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Title: Understanding the 'pull' of peer-led sex education : a model for the production and evaluation of programme theory
Author: Dobson, Emma Sian
ISNI:       0000 0004 7968 9698
Awarding Body: Durham University
Current Institution: Durham University
Date of Award: 2019
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In the face of mixed evidence of effectiveness, research of peer-led sex education needs to consider the theory at the beginning, and mechanisms in the middle of an intervention, to better understand its outcomes. In making this recommendation, this thesis set out to appraise the utility of undertaking such an approach when researching peer-led sex education. Its research objectives were to: identify mechanisms underlying peer-led sex education, specify and refine programme theory, and test resultant theory via pattern-matching. This led to the production of five separate research studies. Study I, a review of existing theoretical literature to identify claims made to support peer-led sex education. Study II, a systematic review of empirical literature to ascertain whether identified claims were supported by research evidence. Study III, a series of interviews with practitioners to create programme theory. Study IV, an ethnographic case study to illustrate contextual features present in settings utilising participatory practices identified by practitioners as empowering youth volunteering as peer educators. Study V, a feasibility trial of peer-led sex education was not possible, inhibiting the thesis aim to test programme theory. The thesis proposes that efforts to identify programme theory and its constituent parts is a useful focus of inquiry to apply in a field where there is uneven evidence of effectiveness. Undertaking such an approach led to the categorisation and subsequent evaluation of the provenance and empirical basis for claims used to promote peer-led sex education; pinpointing areas of empirical or theoretical weakness worthy of further investigation. Successful operationalisation of this investigative intent is, however, much more difficult to realise. This issue can be attributed to the intuitive appeal of peer education, as well as wider debates about the utility and purpose of evaluation amongst practitioners. As a result, the thesis concludes by considering ways to overcome some of these evaluative obstacles and suggests a model of evaluation through which theory testing may be achieved in future.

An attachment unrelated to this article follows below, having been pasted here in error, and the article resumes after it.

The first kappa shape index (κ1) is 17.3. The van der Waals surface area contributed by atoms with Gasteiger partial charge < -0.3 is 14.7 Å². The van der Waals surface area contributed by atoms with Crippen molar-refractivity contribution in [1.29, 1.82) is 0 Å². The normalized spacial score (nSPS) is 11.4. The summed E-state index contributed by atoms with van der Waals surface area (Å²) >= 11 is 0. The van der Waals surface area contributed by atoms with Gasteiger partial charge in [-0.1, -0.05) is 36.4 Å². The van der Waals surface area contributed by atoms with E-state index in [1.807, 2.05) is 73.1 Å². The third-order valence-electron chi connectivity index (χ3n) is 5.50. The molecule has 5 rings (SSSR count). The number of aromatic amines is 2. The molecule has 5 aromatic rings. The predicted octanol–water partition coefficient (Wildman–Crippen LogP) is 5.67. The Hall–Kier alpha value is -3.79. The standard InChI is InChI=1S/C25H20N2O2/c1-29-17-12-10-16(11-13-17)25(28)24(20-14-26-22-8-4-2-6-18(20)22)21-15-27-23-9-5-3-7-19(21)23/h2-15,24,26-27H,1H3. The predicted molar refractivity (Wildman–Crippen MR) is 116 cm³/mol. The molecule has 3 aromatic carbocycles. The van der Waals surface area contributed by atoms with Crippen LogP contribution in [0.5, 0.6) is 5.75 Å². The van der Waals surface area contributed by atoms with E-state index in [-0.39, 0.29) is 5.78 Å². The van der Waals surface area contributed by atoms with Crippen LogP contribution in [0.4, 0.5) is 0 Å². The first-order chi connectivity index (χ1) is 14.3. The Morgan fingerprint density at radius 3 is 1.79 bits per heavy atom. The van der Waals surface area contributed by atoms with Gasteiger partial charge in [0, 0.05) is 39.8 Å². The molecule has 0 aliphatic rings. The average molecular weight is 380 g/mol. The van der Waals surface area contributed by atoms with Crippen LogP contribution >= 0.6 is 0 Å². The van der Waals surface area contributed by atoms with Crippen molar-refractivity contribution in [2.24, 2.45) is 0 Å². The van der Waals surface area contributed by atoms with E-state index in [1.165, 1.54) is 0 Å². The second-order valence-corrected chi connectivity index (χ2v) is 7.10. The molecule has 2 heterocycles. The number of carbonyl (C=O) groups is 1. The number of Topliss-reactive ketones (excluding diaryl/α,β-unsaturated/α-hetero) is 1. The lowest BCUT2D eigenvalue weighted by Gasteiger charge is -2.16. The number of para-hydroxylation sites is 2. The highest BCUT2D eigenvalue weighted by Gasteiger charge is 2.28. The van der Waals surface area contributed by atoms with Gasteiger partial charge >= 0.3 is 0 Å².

Supervisor: Not available Sponsor: Not available
Qualification Name: Thesis (Ph.D.) Qualification Level: Doctoral
EThOS ID:  DOI: Not available